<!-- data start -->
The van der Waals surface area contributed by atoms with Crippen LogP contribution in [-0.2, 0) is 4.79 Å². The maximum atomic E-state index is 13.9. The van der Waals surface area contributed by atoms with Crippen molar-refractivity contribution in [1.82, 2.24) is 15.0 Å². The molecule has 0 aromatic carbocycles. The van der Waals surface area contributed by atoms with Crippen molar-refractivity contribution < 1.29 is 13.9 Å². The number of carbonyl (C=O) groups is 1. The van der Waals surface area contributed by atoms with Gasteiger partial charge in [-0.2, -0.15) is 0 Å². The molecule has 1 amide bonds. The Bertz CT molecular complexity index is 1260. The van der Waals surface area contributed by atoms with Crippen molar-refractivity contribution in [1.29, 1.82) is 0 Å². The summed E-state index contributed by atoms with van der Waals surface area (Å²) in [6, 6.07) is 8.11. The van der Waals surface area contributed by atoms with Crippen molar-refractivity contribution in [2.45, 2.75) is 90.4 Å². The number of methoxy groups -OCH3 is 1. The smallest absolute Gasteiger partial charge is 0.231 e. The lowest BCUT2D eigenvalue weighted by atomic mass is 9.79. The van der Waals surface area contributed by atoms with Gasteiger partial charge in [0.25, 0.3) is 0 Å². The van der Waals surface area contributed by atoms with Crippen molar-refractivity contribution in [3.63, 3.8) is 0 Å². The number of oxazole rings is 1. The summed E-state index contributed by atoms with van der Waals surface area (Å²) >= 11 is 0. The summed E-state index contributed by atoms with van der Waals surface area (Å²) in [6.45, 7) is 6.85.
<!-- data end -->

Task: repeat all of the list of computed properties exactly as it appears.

The van der Waals surface area contributed by atoms with Crippen LogP contribution in [-0.2, 0) is 4.79 Å². The maximum atomic E-state index is 13.9. The van der Waals surface area contributed by atoms with Crippen molar-refractivity contribution in [1.82, 2.24) is 15.0 Å². The molecule has 0 aromatic carbocycles. The van der Waals surface area contributed by atoms with Crippen molar-refractivity contribution < 1.29 is 13.9 Å². The number of carbonyl (C=O) groups is 1. The van der Waals surface area contributed by atoms with Gasteiger partial charge in [-0.2, -0.15) is 0 Å². The molecule has 1 amide bonds. The Bertz CT molecular complexity index is 1260. The van der Waals surface area contributed by atoms with Crippen molar-refractivity contribution in [1.29, 1.82) is 0 Å². The summed E-state index contributed by atoms with van der Waals surface area (Å²) in [6, 6.07) is 8.11. The van der Waals surface area contributed by atoms with Crippen molar-refractivity contribution in [2.45, 2.75) is 90.4 Å². The number of methoxy groups -OCH3 is 1. The smallest absolute Gasteiger partial charge is 0.231 e. The lowest BCUT2D eigenvalue weighted by atomic mass is 9.79. The van der Waals surface area contributed by atoms with Gasteiger partial charge in [0.25, 0.3) is 0 Å². The van der Waals surface area contributed by atoms with Crippen molar-refractivity contribution in [3.63, 3.8) is 0 Å². The number of oxazole rings is 1. The summed E-state index contributed by atoms with van der Waals surface area (Å²) >= 11 is 0. The summed E-state index contributed by atoms with van der Waals surface area (Å²) in [6.45, 7) is 6.85.